Robert Schwartzman has not always been as enthusiastic about Rooney as he is today. "I'll tell you this," he says. "I remember being onstage in Rooney years ago and playing these songs and not feeling inspired... I needed to take time away from this project to realize how much I love it. Sometimes when you take space from something, you're like, Oh, my God, what am I doing? I love this. It's that 'Absence makes the heart grow fonder' thing — I think I have that with Rooney."
Robert Coppola Schwartzman (yes, that Coppola) is referring to Rooney's five-year hiatus, during which he released a solo album, Double Capricorn; scored the 2013 film Palo Alto; and directed the 2016 film Dreamland, among other creative endeavors. Though Schwartzman is doubtlessly proud of these achievements, it's clear Rooney means most to him now — even after more than 15 years.
"Yesterday I rehearsed," he says, "and I played 'Blueside,' and I loved it. I mean, I'm playing 'Blueside' — I've been playing this song for so long, but when I play it, I get really excited about it." His excitement is genuine and childlike, and it's refreshing and encouraging in an era of jaded musicians. What is perhaps most impressive about Rooney is that, after a hiatus and a significant lineup change, it still sounds cohesive without being redundant. The lineup change has provided Schwartzman with the opportunity to collaborate with other musicians, like he does with Soko in the impossibly catchy "Why" off Rooney's latest album, Washed Away.
But for all his zeal for music, Schwartzman harbors his fair share of reservations about the industry. "Music has to be a labor of love today. People have a hard time staying afloat doing music, so most musicians I meet have, like, four other jobs," he laments. He notes that touring is expensive, especially for bands with multiple members who have to split meager profits. Schwartzman elaborates: "You can hear it from me. I've been touring for ten years. Every time, I'm scratching my head going, I hope people come out. I hope the show is well-attended. How many tickets did we sell? What's our break-even?... Always. Always."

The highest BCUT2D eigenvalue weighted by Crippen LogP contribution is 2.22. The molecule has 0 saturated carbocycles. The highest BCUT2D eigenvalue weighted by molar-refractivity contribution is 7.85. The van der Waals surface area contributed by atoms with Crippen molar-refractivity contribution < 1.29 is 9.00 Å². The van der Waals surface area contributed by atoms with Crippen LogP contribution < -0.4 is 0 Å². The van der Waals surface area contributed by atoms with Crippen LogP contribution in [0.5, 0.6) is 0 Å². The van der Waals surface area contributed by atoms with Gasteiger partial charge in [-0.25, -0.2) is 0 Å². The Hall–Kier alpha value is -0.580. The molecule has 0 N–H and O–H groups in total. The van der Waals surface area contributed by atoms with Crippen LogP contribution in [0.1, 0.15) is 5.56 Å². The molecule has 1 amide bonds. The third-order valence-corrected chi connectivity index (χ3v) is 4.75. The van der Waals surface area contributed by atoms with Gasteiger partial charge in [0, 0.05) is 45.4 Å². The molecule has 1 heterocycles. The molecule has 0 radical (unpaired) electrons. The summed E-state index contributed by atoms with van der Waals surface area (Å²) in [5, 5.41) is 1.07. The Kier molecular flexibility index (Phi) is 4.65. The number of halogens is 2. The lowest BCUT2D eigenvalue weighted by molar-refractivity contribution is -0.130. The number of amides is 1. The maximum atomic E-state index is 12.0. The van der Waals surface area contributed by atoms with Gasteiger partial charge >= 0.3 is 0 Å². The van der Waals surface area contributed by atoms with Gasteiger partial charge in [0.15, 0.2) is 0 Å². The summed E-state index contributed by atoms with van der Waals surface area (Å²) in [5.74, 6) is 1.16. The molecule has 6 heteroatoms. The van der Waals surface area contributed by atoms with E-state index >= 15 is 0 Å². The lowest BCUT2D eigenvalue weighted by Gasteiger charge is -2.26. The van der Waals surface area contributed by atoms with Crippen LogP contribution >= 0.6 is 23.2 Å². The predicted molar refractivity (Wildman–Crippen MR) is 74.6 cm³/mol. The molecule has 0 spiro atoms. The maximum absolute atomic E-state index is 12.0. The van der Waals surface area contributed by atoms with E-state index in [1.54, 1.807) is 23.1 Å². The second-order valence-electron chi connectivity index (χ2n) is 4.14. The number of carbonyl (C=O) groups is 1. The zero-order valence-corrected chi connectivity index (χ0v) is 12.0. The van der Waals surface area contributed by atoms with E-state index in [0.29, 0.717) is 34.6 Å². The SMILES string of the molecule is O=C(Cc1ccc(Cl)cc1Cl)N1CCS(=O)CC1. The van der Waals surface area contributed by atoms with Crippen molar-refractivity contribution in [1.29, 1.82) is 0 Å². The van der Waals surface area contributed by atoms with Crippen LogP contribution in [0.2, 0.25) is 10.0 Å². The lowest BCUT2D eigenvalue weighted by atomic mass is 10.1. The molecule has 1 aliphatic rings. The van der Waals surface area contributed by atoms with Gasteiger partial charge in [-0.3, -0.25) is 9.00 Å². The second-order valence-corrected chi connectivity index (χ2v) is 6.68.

Schwartzman would gladly spend hours talking about the state of streaming services, the importance of artists learning about the industry ("If you ask certain artists out there what a performance-rights organization does, they're not going to know"), and the power of listeners. "Spotify only caters to the average listener," Schwartzman says, "so the biggest hurdle is getting people to value what you do to the point where they support you unconditionally."
In the middle of the conversation, Schwartzman stops abruptly when he spots a squirrel on the sidewalk that might have died. He lets out a quiet, "Dammit," and says, mostly to himself, that he hopes the squirrel is OK. It seems he is just as caring and sensitive as his character Michael Moscovitz in The Princess Diaries (but if anyone was wondering, that line in "When Did Your Heart Go Missing?" about a princess has nothing to do with the film).
When Schwartzman's attention drifts back to the conversation, he talks about his affinity for soundtracks such as The Neverending Story and Better Off Dead. He earnestly recommends the song "I've Been Arrested by You" by Rupert Hine off the latter album.
Schwartzman looks forward to his upcoming trip to Florida and his show at Culture Room in Fort Lauderdale. "There are a lot of people that [Rooney's] music has reached over the years that I think are supporters," he says. "But the question is, will they come out and show their love?"
Well, will you?
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